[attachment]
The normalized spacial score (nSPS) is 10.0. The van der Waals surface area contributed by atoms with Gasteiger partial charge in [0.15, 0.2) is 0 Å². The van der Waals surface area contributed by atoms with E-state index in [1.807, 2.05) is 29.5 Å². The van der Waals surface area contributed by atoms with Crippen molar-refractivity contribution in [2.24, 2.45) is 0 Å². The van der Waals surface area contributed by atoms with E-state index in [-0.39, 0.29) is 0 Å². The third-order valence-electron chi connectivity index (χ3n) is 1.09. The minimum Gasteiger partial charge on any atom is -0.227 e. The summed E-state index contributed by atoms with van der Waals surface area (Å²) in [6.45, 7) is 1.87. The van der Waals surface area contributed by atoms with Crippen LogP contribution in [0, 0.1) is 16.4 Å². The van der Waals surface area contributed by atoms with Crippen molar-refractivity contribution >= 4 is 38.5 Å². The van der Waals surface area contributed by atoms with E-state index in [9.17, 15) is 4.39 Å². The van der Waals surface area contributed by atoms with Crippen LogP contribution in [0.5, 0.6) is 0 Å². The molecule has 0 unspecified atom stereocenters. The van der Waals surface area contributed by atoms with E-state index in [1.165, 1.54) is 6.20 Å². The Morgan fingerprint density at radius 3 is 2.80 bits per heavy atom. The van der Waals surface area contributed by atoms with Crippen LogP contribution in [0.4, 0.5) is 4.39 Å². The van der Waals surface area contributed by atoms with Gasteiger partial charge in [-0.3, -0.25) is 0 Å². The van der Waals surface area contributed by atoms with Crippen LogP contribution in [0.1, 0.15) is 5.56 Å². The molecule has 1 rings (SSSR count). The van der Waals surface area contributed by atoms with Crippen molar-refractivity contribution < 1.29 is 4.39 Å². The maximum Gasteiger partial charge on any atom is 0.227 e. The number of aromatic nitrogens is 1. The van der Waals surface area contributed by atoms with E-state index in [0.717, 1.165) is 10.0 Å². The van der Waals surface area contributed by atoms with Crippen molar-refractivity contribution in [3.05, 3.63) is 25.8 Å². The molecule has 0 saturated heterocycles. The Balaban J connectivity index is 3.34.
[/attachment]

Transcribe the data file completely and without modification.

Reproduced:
The normalized spacial score (nSPS) is 10.0. The van der Waals surface area contributed by atoms with Gasteiger partial charge in [0.15, 0.2) is 0 Å². The van der Waals surface area contributed by atoms with E-state index in [1.807, 2.05) is 29.5 Å². The van der Waals surface area contributed by atoms with Crippen molar-refractivity contribution in [2.24, 2.45) is 0 Å². The van der Waals surface area contributed by atoms with E-state index in [-0.39, 0.29) is 0 Å². The third-order valence-electron chi connectivity index (χ3n) is 1.09. The minimum Gasteiger partial charge on any atom is -0.227 e. The summed E-state index contributed by atoms with van der Waals surface area (Å²) in [6.45, 7) is 1.87. The van der Waals surface area contributed by atoms with Crippen LogP contribution in [0, 0.1) is 16.4 Å². The van der Waals surface area contributed by atoms with Crippen molar-refractivity contribution >= 4 is 38.5 Å². The van der Waals surface area contributed by atoms with E-state index in [9.17, 15) is 4.39 Å². The van der Waals surface area contributed by atoms with Crippen LogP contribution in [0.5, 0.6) is 0 Å². The molecule has 0 unspecified atom stereocenters. The van der Waals surface area contributed by atoms with E-state index in [1.165, 1.54) is 6.20 Å². The Morgan fingerprint density at radius 3 is 2.80 bits per heavy atom. The van der Waals surface area contributed by atoms with Crippen LogP contribution in [0.4, 0.5) is 4.39 Å². The van der Waals surface area contributed by atoms with Gasteiger partial charge in [-0.3, -0.25) is 0 Å². The van der Waals surface area contributed by atoms with Crippen LogP contribution in [0.1, 0.15) is 5.56 Å². The molecule has 1 rings (SSSR count). The van der Waals surface area contributed by atoms with Crippen molar-refractivity contribution < 1.29 is 4.39 Å². The maximum Gasteiger partial charge on any atom is 0.227 e. The number of aromatic nitrogens is 1. The van der Waals surface area contributed by atoms with E-state index in [0.717, 1.165) is 10.0 Å². The van der Waals surface area contributed by atoms with Crippen molar-refractivity contribution in [3.05, 3.63) is 25.8 Å². The molecule has 0 saturated heterocycles. The Balaban J connectivity index is 3.34.